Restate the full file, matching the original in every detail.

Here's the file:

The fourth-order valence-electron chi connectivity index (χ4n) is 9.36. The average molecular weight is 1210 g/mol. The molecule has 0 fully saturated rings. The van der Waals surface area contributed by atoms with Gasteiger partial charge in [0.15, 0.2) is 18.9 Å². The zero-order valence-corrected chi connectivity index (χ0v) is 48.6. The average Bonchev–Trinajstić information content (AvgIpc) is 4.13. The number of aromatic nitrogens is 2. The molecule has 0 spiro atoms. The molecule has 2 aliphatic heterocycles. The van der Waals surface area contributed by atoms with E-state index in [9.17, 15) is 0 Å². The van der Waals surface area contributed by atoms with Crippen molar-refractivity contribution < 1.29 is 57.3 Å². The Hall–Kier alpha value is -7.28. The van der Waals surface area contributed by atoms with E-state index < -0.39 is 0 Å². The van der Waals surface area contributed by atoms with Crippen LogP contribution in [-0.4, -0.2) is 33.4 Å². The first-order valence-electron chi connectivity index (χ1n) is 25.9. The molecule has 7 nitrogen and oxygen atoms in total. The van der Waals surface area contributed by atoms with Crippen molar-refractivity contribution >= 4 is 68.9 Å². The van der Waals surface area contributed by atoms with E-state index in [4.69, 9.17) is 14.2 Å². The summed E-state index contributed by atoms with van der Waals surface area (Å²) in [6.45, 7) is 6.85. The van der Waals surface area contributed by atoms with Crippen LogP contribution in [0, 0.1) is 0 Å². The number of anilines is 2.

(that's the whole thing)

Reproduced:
The fourth-order valence-electron chi connectivity index (χ4n) is 9.36. The average molecular weight is 1210 g/mol. The molecule has 0 fully saturated rings. The van der Waals surface area contributed by atoms with Gasteiger partial charge in [0.15, 0.2) is 18.9 Å². The zero-order valence-corrected chi connectivity index (χ0v) is 48.6. The average Bonchev–Trinajstić information content (AvgIpc) is 4.13. The number of aromatic nitrogens is 2. The molecule has 0 spiro atoms. The molecule has 2 aliphatic heterocycles. The van der Waals surface area contributed by atoms with E-state index in [9.17, 15) is 0 Å². The van der Waals surface area contributed by atoms with Crippen molar-refractivity contribution < 1.29 is 57.3 Å². The Hall–Kier alpha value is -7.28. The van der Waals surface area contributed by atoms with E-state index < -0.39 is 0 Å². The van der Waals surface area contributed by atoms with Crippen LogP contribution in [-0.4, -0.2) is 33.4 Å². The first-order valence-electron chi connectivity index (χ1n) is 25.9. The molecule has 7 nitrogen and oxygen atoms in total. The van der Waals surface area contributed by atoms with Crippen molar-refractivity contribution >= 4 is 68.9 Å². The van der Waals surface area contributed by atoms with E-state index in [4.69, 9.17) is 14.2 Å². The summed E-state index contributed by atoms with van der Waals surface area (Å²) in [6.45, 7) is 6.85. The van der Waals surface area contributed by atoms with Crippen LogP contribution in [0, 0.1) is 0 Å². The number of anilines is 2.